60% of SMEs globally not supported to tackle bribery and corruption
A new global survey by ACCA has revealed 60% believe there is insufficient guidance for SMEs to combat bribery and corruption.
The research, commissioned by the Association of Chartered Certified Accountants (ACCA), has highlighted that of 932 cross-sector accountants surveyed, fewer than one in three believe there is enough support for small businesses to tackle bribery and corruption.
In the professional accountancy body’s report Combating bribery in the SME sector, respondents outlined fears that procedures and policies and risk assessments are not always in place to help management and the employees.
The survey showed how SMEs value practising accountants for their all-round business support services, but that there is still a pressing need for collaborative work with governments around the world, inter-governmental departments and other stakeholders.
‘Bribery and corruption is not only a concern for SMEs. It is a concern for our society as a whole which continuously erodes ethical values and norms. The long-term harm done to the whole economy is recognised by many in the business world in Pakistan, and the official government messages that bribery and corruption must not be tolerated should be repeated loud and often. But practically supporting SMEs in Pakistan to tackle bribery and corruption should be the first step.’ – Sajjeed Aslam, head of ACCA Pakistan
Jason Piper, global policy lead for Business Law at ACCA, highlighted the challenges that SMEs face in understanding the legal requirements in connection with bribery and corruption.
Mr Piper pinpointed SMEs globally are overwhelmingly seeing bribery and corruption as having a negative impact on the business environment.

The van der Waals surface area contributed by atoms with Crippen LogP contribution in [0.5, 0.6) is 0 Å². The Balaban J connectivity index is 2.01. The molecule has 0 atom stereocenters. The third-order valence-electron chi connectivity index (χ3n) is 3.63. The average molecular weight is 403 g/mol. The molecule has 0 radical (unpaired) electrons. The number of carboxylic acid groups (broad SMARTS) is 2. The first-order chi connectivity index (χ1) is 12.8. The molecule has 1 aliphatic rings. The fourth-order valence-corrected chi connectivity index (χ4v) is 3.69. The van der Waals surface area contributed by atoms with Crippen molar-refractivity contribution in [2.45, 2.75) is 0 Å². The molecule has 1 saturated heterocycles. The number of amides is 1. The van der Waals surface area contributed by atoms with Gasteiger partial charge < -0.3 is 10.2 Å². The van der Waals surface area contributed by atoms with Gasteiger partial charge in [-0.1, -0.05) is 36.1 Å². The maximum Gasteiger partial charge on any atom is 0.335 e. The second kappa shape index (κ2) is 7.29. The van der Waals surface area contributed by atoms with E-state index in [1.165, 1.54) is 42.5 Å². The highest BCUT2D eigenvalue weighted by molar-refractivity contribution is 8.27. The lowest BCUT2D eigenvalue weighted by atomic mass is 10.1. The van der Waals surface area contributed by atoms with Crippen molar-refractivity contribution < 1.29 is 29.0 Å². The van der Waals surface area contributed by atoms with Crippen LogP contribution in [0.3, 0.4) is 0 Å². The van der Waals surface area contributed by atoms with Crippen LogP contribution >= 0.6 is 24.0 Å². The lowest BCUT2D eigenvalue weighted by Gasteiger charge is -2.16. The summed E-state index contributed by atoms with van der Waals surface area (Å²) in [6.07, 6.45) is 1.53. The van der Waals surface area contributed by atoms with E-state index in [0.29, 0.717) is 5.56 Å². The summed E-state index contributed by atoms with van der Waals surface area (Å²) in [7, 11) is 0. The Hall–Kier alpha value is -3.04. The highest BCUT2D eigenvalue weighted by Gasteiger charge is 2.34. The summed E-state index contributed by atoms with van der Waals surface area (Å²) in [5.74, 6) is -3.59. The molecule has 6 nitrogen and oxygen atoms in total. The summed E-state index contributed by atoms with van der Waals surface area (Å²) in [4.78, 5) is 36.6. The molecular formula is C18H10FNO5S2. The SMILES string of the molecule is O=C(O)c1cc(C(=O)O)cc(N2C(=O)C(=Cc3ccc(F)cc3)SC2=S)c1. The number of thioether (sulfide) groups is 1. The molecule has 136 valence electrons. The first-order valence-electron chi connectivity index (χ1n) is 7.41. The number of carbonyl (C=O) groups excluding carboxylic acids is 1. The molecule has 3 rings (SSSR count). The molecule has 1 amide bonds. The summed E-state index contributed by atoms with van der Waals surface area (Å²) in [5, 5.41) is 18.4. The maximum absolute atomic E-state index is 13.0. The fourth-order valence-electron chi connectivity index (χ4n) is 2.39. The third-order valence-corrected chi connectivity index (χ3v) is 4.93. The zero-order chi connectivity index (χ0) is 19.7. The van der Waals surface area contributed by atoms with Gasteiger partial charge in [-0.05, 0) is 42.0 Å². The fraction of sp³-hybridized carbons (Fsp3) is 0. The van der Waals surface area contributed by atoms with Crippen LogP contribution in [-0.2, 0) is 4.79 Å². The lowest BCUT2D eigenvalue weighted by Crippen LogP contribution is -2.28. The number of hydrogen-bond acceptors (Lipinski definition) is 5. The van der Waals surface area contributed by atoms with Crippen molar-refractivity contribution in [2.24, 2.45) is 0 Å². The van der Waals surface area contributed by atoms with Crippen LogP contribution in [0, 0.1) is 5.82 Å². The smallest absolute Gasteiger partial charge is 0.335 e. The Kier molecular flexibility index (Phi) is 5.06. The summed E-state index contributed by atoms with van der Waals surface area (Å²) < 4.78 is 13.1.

He said: ‘The findings from this survey are conclusive and show businesses are desperately searching for that much-needed support.
Globally, 62% of survey respondents believe SMEs that demonstrate strong anti-bribery credentials will be more likely to be able to trade with large businesses and public bodies. This reflects that fact that global enterprises are increasingly concerned about their supply chain exposure to a range of risks associated with CSR, including bribery and corruption issues.
‘Compared with our survey findings from six years ago, small businesses believe there is even less guidance on combating bribery and corruption. We found that employees negotiating on behalf of companies need awareness courses on what constitutes bribery – and more important how to deal with this.
‘Crucially, anti-bribery guidance for SMEs needs to be short and accessible. This is something most of our members questioned do not believe to be the case.’
Mr Piper concluded that whilst the accountancy profession has been working to support small businesses, collaborative work with governments around the world, inter-governmental departments and other stakeholders must continue to progress.
He said: ‘ACCA will continue to work with the stakeholders with the objective of more resources being made available. Governments need to ensure whistle-blowers remain protected – through developing additional guidance or improving awareness of what already exists in this area.’